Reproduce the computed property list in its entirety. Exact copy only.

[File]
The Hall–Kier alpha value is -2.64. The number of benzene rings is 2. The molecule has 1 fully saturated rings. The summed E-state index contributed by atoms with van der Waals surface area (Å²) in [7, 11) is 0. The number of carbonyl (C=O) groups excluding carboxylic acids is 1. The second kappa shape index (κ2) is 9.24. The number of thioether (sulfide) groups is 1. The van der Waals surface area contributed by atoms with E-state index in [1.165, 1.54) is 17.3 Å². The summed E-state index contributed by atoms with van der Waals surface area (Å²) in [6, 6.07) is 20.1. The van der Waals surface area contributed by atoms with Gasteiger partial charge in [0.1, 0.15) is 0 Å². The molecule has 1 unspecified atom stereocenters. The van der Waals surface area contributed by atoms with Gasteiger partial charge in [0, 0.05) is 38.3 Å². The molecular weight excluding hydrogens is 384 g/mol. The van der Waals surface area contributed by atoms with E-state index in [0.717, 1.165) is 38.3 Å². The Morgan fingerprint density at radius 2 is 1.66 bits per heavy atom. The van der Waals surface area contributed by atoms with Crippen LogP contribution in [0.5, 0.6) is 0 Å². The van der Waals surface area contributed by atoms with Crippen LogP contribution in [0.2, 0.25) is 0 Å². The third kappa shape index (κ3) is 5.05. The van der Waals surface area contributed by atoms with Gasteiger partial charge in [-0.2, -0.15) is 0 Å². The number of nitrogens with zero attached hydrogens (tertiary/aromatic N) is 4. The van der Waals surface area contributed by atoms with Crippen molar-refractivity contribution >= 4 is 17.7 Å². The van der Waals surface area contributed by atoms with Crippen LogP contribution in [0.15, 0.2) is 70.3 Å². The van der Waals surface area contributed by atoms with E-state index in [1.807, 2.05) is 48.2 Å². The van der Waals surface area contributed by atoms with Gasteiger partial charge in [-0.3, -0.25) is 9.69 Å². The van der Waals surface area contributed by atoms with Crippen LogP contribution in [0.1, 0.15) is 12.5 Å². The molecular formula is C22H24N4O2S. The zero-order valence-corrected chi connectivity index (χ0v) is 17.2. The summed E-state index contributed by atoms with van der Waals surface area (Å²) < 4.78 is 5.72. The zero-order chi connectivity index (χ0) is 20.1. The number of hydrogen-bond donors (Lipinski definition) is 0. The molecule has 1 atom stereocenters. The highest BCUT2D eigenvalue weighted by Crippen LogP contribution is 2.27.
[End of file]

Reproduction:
The Hall–Kier alpha value is -2.64. The number of benzene rings is 2. The molecule has 1 fully saturated rings. The summed E-state index contributed by atoms with van der Waals surface area (Å²) in [7, 11) is 0. The number of carbonyl (C=O) groups excluding carboxylic acids is 1. The second kappa shape index (κ2) is 9.24. The number of thioether (sulfide) groups is 1. The van der Waals surface area contributed by atoms with E-state index in [1.165, 1.54) is 17.3 Å². The summed E-state index contributed by atoms with van der Waals surface area (Å²) in [6, 6.07) is 20.1. The van der Waals surface area contributed by atoms with Gasteiger partial charge in [0.1, 0.15) is 0 Å². The molecule has 1 unspecified atom stereocenters. The van der Waals surface area contributed by atoms with Gasteiger partial charge in [0, 0.05) is 38.3 Å². The molecular weight excluding hydrogens is 384 g/mol. The van der Waals surface area contributed by atoms with E-state index in [0.717, 1.165) is 38.3 Å². The Morgan fingerprint density at radius 2 is 1.66 bits per heavy atom. The van der Waals surface area contributed by atoms with Crippen LogP contribution in [0.5, 0.6) is 0 Å². The van der Waals surface area contributed by atoms with Crippen LogP contribution in [0.2, 0.25) is 0 Å². The third kappa shape index (κ3) is 5.05. The van der Waals surface area contributed by atoms with Gasteiger partial charge in [-0.2, -0.15) is 0 Å². The number of nitrogens with zero attached hydrogens (tertiary/aromatic N) is 4. The van der Waals surface area contributed by atoms with Crippen molar-refractivity contribution >= 4 is 17.7 Å². The van der Waals surface area contributed by atoms with Crippen LogP contribution in [0.15, 0.2) is 70.3 Å². The van der Waals surface area contributed by atoms with E-state index in [1.807, 2.05) is 48.2 Å². The van der Waals surface area contributed by atoms with Gasteiger partial charge in [-0.3, -0.25) is 9.69 Å². The van der Waals surface area contributed by atoms with Crippen LogP contribution in [0.1, 0.15) is 12.5 Å². The molecular formula is C22H24N4O2S. The zero-order valence-corrected chi connectivity index (χ0v) is 17.2. The summed E-state index contributed by atoms with van der Waals surface area (Å²) < 4.78 is 5.72. The zero-order chi connectivity index (χ0) is 20.1. The number of hydrogen-bond donors (Lipinski definition) is 0. The molecule has 1 atom stereocenters. The highest BCUT2D eigenvalue weighted by Crippen LogP contribution is 2.27.